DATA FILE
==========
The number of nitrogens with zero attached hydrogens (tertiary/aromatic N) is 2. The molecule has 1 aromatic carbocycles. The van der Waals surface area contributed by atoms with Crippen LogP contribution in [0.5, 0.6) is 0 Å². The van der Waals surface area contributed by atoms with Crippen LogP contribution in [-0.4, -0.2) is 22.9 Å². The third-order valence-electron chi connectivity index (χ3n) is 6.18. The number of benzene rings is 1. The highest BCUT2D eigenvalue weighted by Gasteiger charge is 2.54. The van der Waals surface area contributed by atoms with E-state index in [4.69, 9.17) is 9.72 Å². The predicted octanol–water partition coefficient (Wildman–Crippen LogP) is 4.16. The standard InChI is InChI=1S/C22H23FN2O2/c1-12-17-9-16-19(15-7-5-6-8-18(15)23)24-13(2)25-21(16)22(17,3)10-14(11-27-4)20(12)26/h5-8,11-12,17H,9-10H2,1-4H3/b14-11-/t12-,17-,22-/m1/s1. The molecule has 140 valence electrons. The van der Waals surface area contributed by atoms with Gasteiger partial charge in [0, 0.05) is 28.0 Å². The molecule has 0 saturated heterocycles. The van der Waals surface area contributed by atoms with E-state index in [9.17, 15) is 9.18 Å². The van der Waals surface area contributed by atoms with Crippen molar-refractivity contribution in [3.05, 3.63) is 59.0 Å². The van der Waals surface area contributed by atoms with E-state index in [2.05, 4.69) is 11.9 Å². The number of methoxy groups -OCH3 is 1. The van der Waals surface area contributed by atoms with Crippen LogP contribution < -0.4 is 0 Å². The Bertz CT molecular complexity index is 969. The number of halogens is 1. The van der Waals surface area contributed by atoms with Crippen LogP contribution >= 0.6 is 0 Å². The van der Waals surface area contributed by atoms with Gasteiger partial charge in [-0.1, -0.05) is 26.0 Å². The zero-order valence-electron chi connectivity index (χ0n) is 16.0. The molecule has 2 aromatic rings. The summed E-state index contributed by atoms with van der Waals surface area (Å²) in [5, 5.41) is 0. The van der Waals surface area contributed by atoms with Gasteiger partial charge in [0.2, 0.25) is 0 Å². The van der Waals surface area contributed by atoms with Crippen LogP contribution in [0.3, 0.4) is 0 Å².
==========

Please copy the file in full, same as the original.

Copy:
The number of nitrogens with zero attached hydrogens (tertiary/aromatic N) is 2. The molecule has 1 aromatic carbocycles. The van der Waals surface area contributed by atoms with Crippen LogP contribution in [0.5, 0.6) is 0 Å². The van der Waals surface area contributed by atoms with Crippen LogP contribution in [-0.4, -0.2) is 22.9 Å². The third-order valence-electron chi connectivity index (χ3n) is 6.18. The number of benzene rings is 1. The highest BCUT2D eigenvalue weighted by Gasteiger charge is 2.54. The van der Waals surface area contributed by atoms with E-state index in [4.69, 9.17) is 9.72 Å². The predicted octanol–water partition coefficient (Wildman–Crippen LogP) is 4.16. The standard InChI is InChI=1S/C22H23FN2O2/c1-12-17-9-16-19(15-7-5-6-8-18(15)23)24-13(2)25-21(16)22(17,3)10-14(11-27-4)20(12)26/h5-8,11-12,17H,9-10H2,1-4H3/b14-11-/t12-,17-,22-/m1/s1. The molecule has 140 valence electrons. The van der Waals surface area contributed by atoms with Gasteiger partial charge in [0, 0.05) is 28.0 Å². The molecule has 0 saturated heterocycles. The van der Waals surface area contributed by atoms with E-state index in [9.17, 15) is 9.18 Å². The van der Waals surface area contributed by atoms with Crippen molar-refractivity contribution in [3.05, 3.63) is 59.0 Å². The van der Waals surface area contributed by atoms with E-state index in [2.05, 4.69) is 11.9 Å². The number of methoxy groups -OCH3 is 1. The van der Waals surface area contributed by atoms with Crippen LogP contribution < -0.4 is 0 Å². The Bertz CT molecular complexity index is 969. The number of halogens is 1. The van der Waals surface area contributed by atoms with Crippen LogP contribution >= 0.6 is 0 Å². The van der Waals surface area contributed by atoms with Gasteiger partial charge in [-0.1, -0.05) is 26.0 Å². The zero-order valence-electron chi connectivity index (χ0n) is 16.0. The molecule has 2 aromatic rings. The summed E-state index contributed by atoms with van der Waals surface area (Å²) in [5, 5.41) is 0. The van der Waals surface area contributed by atoms with Gasteiger partial charge in [0.2, 0.25) is 0 Å². The van der Waals surface area contributed by atoms with Crippen LogP contribution in [0.3, 0.4) is 0 Å².